hungryhuntergirl wrote:If u use feeders on timers then the deer will be there when the feeders go off regardless of the time. I have a friend that goes our every evening with a coffee can and puts it in a trough and sometime the deer are waiting on him
There must be a lot of lazy deer or very hungry deer at your friend's place if they are standing around waiting for him to bring them feed. I have experimented for a full year with various feeder techniques and recorded the results via a game camera focused on the feeder site. The camera lets me know exactly when deer show up, how many feed, etc. so there is no "guesswork" as to what may or may not be eating at the feeder site.
I have tried three different feeders, one being an "on demand" feeder, another being a "daylight and dusk" feeder, and another being a programmed timer feeder which can be set to dispense food at whatever time you desire. I have hung all three at the same location, but changing them out after each was up for a couple months or so. Here is what I found. Your mileage, as they say, may vary.
All the feeders with timers were set to broadcast enough corn to leave sufficient food on the ground. At no point EVER, in a year's time, did I get a single photo of any deer waiting on the feeders to discharge. At least in my location, deer do not show up to wait on the feeder to dispense corn. Rarely did I even get a photo of a deer coming to the feeder within 30 minutes before or after the actual time the corn was dispensed. All the feeders made ample noise so that any deer hanging around could easily know the feeder activated.
In a year's time I got plenty of deer at the feeder site. But the patterns recorded by the game camera indicate the deer show up mostly at random times whenever they happen to decide to do so. Some days (and nights) no deer would visit the feeder site. Other days some would arrive at any given time day or night, eat some corn, and move on. One or two deer were "corn junkies" and typically would make several trips per day to the site to eat a few bites each time. I figured they bedded down nearby and simply munched a snack as they got up to stretch their legs, get water, etc. at periodic intervals. These corn junkie deer seemed to enjoy having a nearby convenient all you can eat corn buffet at my expense.
While the feeders were up, unless they ran out of corn before I refilled, there was nearly always some corn on the ground for deer (or any other wildlife) to eat. So it was a continuously available supply. I feel the deer soon learned there would likely always be corn at the site and simply made no specific efforts to be there when the feeders dispense. There are not a lot of deer on my land, so there was not a lot of pressure from other deer competing for the corn. When there are many deer showing up and all the corn gets eaten quickly, it might force all the corn hungry deer to show up at feeding time in order to be sure they got some corn to eat. The competition for food may be what makes deer stand around waiting for someone to come fill a trough. But in my case, with feeders dropping food on a regular basis, the deer have no special reason to visit the feeder at any given time and can simply drop by when or if they feel like it.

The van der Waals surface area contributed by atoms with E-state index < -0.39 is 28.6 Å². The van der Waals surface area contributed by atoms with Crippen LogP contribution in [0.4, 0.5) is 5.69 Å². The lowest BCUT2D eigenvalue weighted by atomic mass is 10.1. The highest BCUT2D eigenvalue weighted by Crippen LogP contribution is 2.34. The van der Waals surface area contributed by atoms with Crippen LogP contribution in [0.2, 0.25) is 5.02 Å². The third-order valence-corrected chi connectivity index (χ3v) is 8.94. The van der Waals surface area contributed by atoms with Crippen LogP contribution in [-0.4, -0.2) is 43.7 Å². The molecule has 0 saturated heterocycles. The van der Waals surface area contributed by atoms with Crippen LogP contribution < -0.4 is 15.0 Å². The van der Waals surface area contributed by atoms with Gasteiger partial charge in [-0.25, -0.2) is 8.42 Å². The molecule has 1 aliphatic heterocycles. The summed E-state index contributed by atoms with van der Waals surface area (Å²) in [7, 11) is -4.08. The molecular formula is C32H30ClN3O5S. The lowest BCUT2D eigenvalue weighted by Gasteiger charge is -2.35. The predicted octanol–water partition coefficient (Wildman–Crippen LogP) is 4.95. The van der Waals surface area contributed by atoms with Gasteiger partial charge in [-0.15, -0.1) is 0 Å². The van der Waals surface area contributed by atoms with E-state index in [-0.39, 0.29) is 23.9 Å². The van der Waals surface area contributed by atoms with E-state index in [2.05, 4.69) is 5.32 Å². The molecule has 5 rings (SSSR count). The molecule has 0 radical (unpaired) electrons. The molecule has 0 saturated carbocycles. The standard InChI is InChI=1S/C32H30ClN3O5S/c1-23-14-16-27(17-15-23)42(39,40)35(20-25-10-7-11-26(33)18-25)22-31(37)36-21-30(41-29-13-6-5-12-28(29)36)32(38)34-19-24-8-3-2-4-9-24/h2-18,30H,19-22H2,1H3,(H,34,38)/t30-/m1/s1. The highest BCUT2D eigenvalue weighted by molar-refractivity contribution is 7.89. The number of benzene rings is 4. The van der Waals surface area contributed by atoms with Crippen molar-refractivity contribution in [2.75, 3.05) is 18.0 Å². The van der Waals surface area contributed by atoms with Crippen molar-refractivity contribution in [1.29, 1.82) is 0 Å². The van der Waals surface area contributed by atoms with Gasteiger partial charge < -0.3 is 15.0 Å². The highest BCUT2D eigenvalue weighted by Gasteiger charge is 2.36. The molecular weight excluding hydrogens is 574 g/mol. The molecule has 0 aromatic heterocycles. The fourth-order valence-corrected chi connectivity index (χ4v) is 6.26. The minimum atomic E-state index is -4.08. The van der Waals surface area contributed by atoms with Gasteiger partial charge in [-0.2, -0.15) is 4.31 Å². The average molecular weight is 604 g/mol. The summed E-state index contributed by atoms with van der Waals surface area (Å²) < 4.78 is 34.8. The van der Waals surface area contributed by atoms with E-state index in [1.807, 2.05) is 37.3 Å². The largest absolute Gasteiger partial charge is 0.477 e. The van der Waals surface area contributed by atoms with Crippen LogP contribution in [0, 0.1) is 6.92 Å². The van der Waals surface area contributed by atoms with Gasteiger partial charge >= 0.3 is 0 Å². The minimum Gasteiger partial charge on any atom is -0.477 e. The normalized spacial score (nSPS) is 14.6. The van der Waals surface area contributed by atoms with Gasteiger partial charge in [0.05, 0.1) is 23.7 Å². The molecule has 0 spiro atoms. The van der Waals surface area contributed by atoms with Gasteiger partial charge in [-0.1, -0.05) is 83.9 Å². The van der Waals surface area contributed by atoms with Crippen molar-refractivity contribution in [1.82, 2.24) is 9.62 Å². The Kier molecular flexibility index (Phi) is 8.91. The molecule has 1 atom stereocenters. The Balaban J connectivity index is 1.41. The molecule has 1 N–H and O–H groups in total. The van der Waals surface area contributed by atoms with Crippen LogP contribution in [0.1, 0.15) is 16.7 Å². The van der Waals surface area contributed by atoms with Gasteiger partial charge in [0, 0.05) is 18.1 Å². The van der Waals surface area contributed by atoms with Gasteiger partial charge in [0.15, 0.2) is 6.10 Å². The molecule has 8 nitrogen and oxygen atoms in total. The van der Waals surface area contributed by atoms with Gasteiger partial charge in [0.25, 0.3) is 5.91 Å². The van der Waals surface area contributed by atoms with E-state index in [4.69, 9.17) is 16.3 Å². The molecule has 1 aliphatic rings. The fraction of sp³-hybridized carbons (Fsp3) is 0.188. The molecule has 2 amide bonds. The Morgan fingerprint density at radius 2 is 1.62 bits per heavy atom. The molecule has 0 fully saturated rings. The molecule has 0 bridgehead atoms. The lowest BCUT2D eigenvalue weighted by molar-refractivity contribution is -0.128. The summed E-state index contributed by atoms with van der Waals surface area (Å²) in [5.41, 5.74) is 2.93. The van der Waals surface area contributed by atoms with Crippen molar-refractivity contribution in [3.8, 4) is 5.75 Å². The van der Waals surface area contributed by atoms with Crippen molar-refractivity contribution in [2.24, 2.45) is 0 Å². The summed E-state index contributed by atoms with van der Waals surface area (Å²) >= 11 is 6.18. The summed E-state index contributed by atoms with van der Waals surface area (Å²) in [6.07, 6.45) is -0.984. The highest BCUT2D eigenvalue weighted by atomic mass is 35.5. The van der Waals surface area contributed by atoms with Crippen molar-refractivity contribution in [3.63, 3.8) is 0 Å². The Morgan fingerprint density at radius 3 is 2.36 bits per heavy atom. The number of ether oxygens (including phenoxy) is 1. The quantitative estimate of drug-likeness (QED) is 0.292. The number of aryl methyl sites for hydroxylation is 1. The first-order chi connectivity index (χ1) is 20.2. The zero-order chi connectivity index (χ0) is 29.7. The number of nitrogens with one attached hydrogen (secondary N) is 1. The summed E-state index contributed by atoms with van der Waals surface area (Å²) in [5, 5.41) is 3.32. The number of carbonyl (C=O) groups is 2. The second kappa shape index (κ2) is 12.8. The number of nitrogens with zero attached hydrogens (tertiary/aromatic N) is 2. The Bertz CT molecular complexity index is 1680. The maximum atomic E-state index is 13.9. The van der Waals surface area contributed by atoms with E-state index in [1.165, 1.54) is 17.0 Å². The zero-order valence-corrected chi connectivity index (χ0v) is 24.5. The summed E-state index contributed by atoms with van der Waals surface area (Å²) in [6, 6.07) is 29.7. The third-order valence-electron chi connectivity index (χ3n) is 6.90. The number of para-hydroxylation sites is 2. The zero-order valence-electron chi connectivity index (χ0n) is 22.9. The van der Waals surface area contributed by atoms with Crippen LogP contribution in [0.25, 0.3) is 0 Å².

As expected, when the deer did visit, most of the time it was at night. Typically the deer would remain at the feeder site much longer at night, often hanging around for 20 minutes or so. In the daytime, the deer's visits usually were less than five minutes. Mostly the deer simply took a few bites while strolling by and did not linger during the daylight hours.
What did show up regularly, like clockwork, were the raccoons. I have pictures of as many as eight raccoons eating the corn like pigs. The raccoons would start visting the site shortly after dark and return two to four times during the night to eat more corn. Other corn eating critters like possums would also visit regularly at night while the squirrels, birds, and other beasts hogged the corn during the day. Quite frankly, the deer never ate more than perhaps 25% of the corn. At least 75% of it was eaten by other creatures.
My experiment with corn feeders showed me it did little to attract deer to a location on a regular, patterned basis, with the occasional exception of one or two corn junkie deer. The feeders probably did keep a few deer coming by now and then so at least they would be in the area, thus potentially giving a shot opportunity as they headed for the feeder.
The most interesting fact I discovered is that once the raccoons find out corn is dispensed, they permanently log that location into their nightly travels and check it each and every night that rolls, whether or not there is a feeder mounted or any corn available. Weeks after the feeders are taken down such as during archery season, the raccoons still come by multiple times per night, dig in the soil, and hope to uncover some corn they previously missed on their first hundred trips. Thus, for coon hunting, you can wait the prescribed 10 day time after the feeder is removed before hunting and just sit in a tree stand overlooking the feeder site. The raccoons will simply arrive for you to shoot any given night.
If you keep your game camera pointing at the feeder location, when the raccoons arrive, it will flash and let you know it is time to start killing coons! All you have to do is sit in the dark and wait until the camera starts taking pics!